Special Report

Freedom Is in the Air (cough)

Washington, D.C., of all places, discovers its inner Ayn Rand to defeat a slide into Bloombergism.

By 12.9.03

WASHINGTON -- Mayor Bloomberg's New York is only the most prominent example of a city recently fallen victim to a bad idea whose time has come: smoking bans in bars and restaurants. Bans have been imposed statewide in California, Florida, and Delaware, and even deep in tobacco country, in Lexington, Kentucky. This year, the movement came to Washington, D.C. Backed by a $250,000 grant from the Robert Wood Johnson Foundation, the antismoking activists of Smokefree D.C. began lobbying the city council. Surely a well-funded effort to extend the ban to the nation's health conscious capital couldn't fail.

Or could it? On Wednesday, December 3, the D.C. city council held hearings on the Smokefree Workplaces Act of 2003, which would ban smoking in all D.C. bars and restaurants. Smokefree D.C. brought out former surgeon general David Satcher, a host of other public health professionals, and an assortment of college activists fighting for their God-given right to go clubbing without getting smoke in their hair. And an amazing thing happened: the council pushed back. Councilmember Carol Schwartz (R.-at large), who chaired the hearing, formerly the very model of a midatlantic moderate, suddenly discovered her inner Ayn Rand.

Schwartz repeatedly said that workers had a choice about whether to take jobs in bars that allow smoking. At one point, the owner of the nightclub Mirage averred that pregnant women had no place in smoke-filled bars, Schwartz cut him short, saying that it was up to the woman herself to make that choice. When antismoking activists claimed that most bar patrons wanted smoke-free environments, she told them to "put your money where your mouth is" -- go into business themselves and capitalize on that demand. Toward the end of the day, Schwartz declared, "this is America" and that she didn't want to live in a country that watched over its citizens' diets and lifestyles in the name of public health.

On the eve of the hearing, Schwartz cut the legs out from under the would-be-banners, introducing a competing bill that would provide a tax break to bars and restaurants that decide to go smoke-free. With a majority of councilmembers signed on to her compromise bill, and with Mayor Anthony Williams announcing his opposition to a total ban, it looks like the Smokefree Workplaces Act has been cremated.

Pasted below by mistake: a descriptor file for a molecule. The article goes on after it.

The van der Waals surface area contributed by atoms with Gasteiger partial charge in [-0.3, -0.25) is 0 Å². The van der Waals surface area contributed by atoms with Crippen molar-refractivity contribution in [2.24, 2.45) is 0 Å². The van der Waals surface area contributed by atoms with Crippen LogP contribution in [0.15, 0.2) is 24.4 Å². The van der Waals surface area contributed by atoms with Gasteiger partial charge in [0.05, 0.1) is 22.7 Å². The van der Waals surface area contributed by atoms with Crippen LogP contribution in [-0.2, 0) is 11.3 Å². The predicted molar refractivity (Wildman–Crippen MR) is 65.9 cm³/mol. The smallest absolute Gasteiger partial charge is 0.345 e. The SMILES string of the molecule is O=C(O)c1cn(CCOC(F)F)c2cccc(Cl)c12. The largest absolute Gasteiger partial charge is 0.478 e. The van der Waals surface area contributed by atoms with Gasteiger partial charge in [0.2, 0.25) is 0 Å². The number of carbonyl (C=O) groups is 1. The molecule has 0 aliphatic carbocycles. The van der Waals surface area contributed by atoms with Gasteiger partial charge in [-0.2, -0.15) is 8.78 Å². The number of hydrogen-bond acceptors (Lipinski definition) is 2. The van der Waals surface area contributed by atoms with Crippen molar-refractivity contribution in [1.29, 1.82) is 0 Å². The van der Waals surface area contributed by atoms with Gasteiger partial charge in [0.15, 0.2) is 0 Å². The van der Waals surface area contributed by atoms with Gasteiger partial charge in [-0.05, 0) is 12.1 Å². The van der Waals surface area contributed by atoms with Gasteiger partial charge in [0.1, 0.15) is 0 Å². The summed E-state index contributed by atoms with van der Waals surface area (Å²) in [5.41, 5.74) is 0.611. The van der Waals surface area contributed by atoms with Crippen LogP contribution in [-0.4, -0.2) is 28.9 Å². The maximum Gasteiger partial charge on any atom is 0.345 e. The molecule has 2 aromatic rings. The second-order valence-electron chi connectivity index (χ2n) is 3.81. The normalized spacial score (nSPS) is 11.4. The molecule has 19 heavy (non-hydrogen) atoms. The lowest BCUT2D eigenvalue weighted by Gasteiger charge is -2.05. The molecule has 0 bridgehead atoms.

Readers needn't like secondhand smoke to cheer that result. They simply have to resist the notion that adult Americans can't be trusted to weigh the risks of their lifestyle choices themselves -- a notion far more noxious than cigarette smoke. The epidemiological evidence shows that secondhand smoke is, at worst, a minor health risk. And it's a risk that's easily avoided: Smokefree D.C. published a list of over 260 smokefree restaurants, coffeeshops, and bars in the D.C. area. But the fact that workers and patrons have a choice was offensive to the antismoking activists, who, like Mencken's Puritans, are haunted by the notion that someone, somewhere is having fun.

Ideally, Schwartz's tax-breaks-for-smokefree-bars proposal would also be a nonstarter. The government has no business using the tax code as a vehicle for social engineering, and it ought not to put its thumb on the scale when a bar or restaurant owner is weighing the benefits of staying smoke friendly or going smoke-free. But unlike the Smokefree Workplaces Act, the tax credit bill doesn't coerce smoke-free uniformity. For the near future at least, smoking in bars will remain legal in D.C.

Given national political trends, that's an astounding result. The antismoking brigades came to one of the most pro-regulatory jurisdictions in America. They had cash to burn and the full force of the public health establishment behind them. And they lost. Is it possible -- just possible -- that people are getting tired of this nonsense?

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About the Author

Gene Healy is senior editor at the Cato Institute.